Temple University Hospital Neuro IR Biplane

This project consisted of a 2,200 SF first floor renovation/relocation to create new space within the hospital. This was an expedited construction schedule that totaled only 16 weeks split into 2 phases and kept the hospital at 100% operation.  There were multiple system shutdowns required in various stages in conjunction with the Operating Rooms, the most sensitive areas of the hospital.  This renovation affected the entire first floor and included shutdowns of chilled water, heating hot water, domestic waters, acid drain piping and medical gasses.  The demolition and installation of the replacement unit occurred in one weekend without disruption of air or critical exhaust to any occupants. The HVAC replacement included demolition and replacement of all fan coils and a 42,000 CFM Rooftop Air Handling Unit, replacement of all hot water piping systems including expansion joints, chilled water piping systems, steam and condensate systems, duct distribution systems.  The piping that was run to the new Air Handling Unit consisted of 1,500’ of 6” chilled water, 1,200’ of 5” steam and 1,000’ of 2” steam.  AML was able to provide to the owner with certification of the new plumbing having no contamination.  This also included re-insulation of all pipe and duct systems.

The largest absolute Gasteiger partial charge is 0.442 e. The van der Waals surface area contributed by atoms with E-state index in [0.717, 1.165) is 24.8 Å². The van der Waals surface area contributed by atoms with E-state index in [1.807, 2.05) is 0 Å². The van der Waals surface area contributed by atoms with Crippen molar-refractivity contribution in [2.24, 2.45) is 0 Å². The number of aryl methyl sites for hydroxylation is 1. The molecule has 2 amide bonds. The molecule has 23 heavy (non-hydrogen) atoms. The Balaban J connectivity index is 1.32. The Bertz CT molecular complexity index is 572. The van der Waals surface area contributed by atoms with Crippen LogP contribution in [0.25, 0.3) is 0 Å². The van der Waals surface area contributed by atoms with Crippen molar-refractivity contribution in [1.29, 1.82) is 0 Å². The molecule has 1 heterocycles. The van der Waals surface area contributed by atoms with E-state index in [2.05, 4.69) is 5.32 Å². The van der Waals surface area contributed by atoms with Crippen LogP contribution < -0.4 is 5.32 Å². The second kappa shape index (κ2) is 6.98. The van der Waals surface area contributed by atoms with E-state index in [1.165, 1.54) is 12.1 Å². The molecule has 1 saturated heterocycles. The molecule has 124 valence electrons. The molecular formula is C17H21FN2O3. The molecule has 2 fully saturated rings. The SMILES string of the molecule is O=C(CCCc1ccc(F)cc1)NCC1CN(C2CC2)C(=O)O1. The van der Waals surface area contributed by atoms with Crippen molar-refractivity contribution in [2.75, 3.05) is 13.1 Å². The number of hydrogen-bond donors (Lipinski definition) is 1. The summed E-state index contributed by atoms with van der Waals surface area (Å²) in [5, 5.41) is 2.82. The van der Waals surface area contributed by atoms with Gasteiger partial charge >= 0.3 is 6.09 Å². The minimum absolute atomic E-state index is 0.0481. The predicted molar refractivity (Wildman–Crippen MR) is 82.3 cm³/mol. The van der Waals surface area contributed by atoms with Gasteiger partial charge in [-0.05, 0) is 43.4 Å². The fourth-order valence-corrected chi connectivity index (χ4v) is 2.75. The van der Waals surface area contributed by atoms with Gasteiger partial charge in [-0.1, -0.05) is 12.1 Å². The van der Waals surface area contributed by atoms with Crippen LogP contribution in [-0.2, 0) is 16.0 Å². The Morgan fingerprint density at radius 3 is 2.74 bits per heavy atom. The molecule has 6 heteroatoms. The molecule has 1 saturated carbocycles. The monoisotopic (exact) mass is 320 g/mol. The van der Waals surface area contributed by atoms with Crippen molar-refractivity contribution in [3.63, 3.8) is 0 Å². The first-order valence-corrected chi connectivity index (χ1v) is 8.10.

AML, as the prime contractor, was able to coordinate all critical shutdowns and ultimate switchover with other contractors and the Owner seamlessly with no delay in construction schedule.

Due to the nature of the existing space in a healthcare facility, cleanliness was of the utmost importance.  As patient care is everything, Infection Control Risk Assessment (ICRA) processes were followed and monitored closely. This project required CDC guidelines to prevent opportunistic, environmentally related infections in immunocompromised patients. The level required for this was the most stringent of Class IV.  This necessitates the implementation of full particle containment measures, including erection of any enclosures with negative pressure and HEPA Filtration during any renovation.

Temple University Hospital Neuro IR Biplane

  • Owner: Temple University Hospital
  • Project Completion: February 6, 2017

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